Mineralization at Vaca de Cobre was largely seen to be associated with quartz-magnetite stockworks, which were observed throughout the chlorite-magnetite alteration zone and appear to be most abundant (up to 10% rock volume) in a hornblende+biotite+quartz diorite porphyry in the northern-half of the intrusive complex. Veins in the chlorite+magnetite altered volcanics surrounding the intrusives are more abundant but thinner and dominated by magnetite. Mineralization occurs principally as chalcopyrite replacing magnetite in the stockwork veins, breccia and alteration of the potassic zone, particularly where the potassic alteration is partially overprinted by chlorite or albite+pyrite assemblages. Chalcopyrite was also observed as disseminated grains in the quartz-rich intrusives, which may represent replacement of primary magnetite or infilling of minute miarolitic cavities. Many of the chalcopyrite grains observed in outcrop are coated with a thin layer of chalcocite, suggesting supergene enrichment processes have been active. Copper carbonate minerals (malachite and azurite) were also observed in a few outcrops.
In summary, the Vaca de Cobre prospect contains a classical "porphyry copper" style intrusive complex with a mineralized core of potassic alteration and a halo of albite+pyrite alteration. The system is exposed at a level where the potassic alteration is partially overprinted by propylitic and albite+pyrite alteration, which is typically an ideal level within the system for precipitation of chalcopyrite. The potassic core of the system is somewhat larger than that at Cerro Apero, and the historical magnetic data indicates it may be increase in size with depth. The system does not appear to have a shell of phyllic-altered breccia, nor the potential for skarns seen at Cerro Apero as it lacks receptive country rock. While the scale of Vaca de Cobre is somewhat smaller than the Cajon Grande system, the persistent presence of chalcopyrite throughout the potassic alteration zone indicates a better developed mineralization event than any of the other prospects presently recognized on the property.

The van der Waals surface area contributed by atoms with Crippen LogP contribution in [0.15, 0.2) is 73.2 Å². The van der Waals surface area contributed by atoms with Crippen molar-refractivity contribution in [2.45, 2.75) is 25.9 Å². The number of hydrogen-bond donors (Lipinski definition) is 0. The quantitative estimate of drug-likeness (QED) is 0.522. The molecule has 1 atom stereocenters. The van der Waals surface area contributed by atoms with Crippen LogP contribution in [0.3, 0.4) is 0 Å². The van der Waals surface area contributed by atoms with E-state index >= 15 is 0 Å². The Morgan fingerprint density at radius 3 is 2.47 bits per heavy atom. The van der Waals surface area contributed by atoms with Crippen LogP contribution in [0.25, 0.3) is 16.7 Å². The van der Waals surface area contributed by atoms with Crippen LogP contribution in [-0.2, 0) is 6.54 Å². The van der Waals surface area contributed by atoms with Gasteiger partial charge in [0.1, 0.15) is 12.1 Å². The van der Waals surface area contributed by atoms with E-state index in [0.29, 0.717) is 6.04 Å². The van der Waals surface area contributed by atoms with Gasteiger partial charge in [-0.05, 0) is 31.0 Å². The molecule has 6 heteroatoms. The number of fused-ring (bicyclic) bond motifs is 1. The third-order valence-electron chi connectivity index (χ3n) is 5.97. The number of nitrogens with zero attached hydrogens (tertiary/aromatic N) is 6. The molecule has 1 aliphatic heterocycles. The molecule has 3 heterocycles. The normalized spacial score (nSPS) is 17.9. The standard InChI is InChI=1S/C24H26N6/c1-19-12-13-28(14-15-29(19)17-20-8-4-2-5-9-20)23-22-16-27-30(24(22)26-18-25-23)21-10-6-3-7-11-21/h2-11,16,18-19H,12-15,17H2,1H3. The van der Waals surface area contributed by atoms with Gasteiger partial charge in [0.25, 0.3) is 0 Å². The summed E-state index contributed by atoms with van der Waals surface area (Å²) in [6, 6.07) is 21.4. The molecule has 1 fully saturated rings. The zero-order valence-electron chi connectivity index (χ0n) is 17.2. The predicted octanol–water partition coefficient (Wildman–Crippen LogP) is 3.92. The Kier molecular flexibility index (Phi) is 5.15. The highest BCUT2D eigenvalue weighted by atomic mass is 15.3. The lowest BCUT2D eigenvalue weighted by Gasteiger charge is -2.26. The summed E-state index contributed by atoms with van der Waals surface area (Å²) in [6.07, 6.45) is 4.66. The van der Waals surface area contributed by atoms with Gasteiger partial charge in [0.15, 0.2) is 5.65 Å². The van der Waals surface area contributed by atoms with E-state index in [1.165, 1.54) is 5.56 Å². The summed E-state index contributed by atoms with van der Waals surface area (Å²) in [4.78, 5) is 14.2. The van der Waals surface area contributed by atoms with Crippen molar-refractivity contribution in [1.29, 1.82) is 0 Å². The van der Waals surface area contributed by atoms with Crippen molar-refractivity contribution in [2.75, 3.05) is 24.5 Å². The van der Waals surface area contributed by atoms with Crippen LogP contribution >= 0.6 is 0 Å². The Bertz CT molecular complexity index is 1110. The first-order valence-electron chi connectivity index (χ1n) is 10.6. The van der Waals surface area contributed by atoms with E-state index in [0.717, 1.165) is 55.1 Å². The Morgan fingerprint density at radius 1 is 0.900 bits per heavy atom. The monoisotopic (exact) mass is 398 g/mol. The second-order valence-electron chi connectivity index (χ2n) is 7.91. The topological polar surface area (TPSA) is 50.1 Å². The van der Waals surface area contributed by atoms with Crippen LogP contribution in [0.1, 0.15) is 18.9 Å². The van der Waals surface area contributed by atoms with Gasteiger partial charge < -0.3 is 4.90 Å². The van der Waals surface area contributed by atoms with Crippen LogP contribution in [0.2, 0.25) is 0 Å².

"Our exploration efforts have indicated that Cerro Amarillo is a cluster of mineralized porphyry systems along a northeast-trending corridor", commented Meryllion's CEO Terry Krepiakevich, "This is not unlike what has been found at the Vicuña and Alumbrera camps in Argentina or the Escondida, Collohuasi and Chuquicamata properties in Chile. Furthermore, each system at Cerro Amarillo has a sufficiently large scale footprint indicating large-tonnage potential for the property."
Meryllion's program at Cerro Amarillo comprises detailed geological mapping, geochemical sampling, and geophysical surveying together with property-wide prospecting. The exploration is being supervised by Willem Fuchter, PhD PGeo, CEO of Meryllion's subsidiary in Argentina. Dr. Fuchter is a Member of the Association of Professional Geoscientists of Ontario ("APGO"), and is a qualified person in accordance with National Instrument 43-101 Standards of Disclosure for Mineral Projects. He has approved the data disclosed in this news release.
Figure 1. The Cerro Amarillo property in Argentina showing the location of the Vaca de Cobre, Cerro Apero, Cajon Grande, and La Blanca prospects.
Figure 2. Geological map of the Vaca de Cobre prospect on the Cerro Amarillo property in Argentina.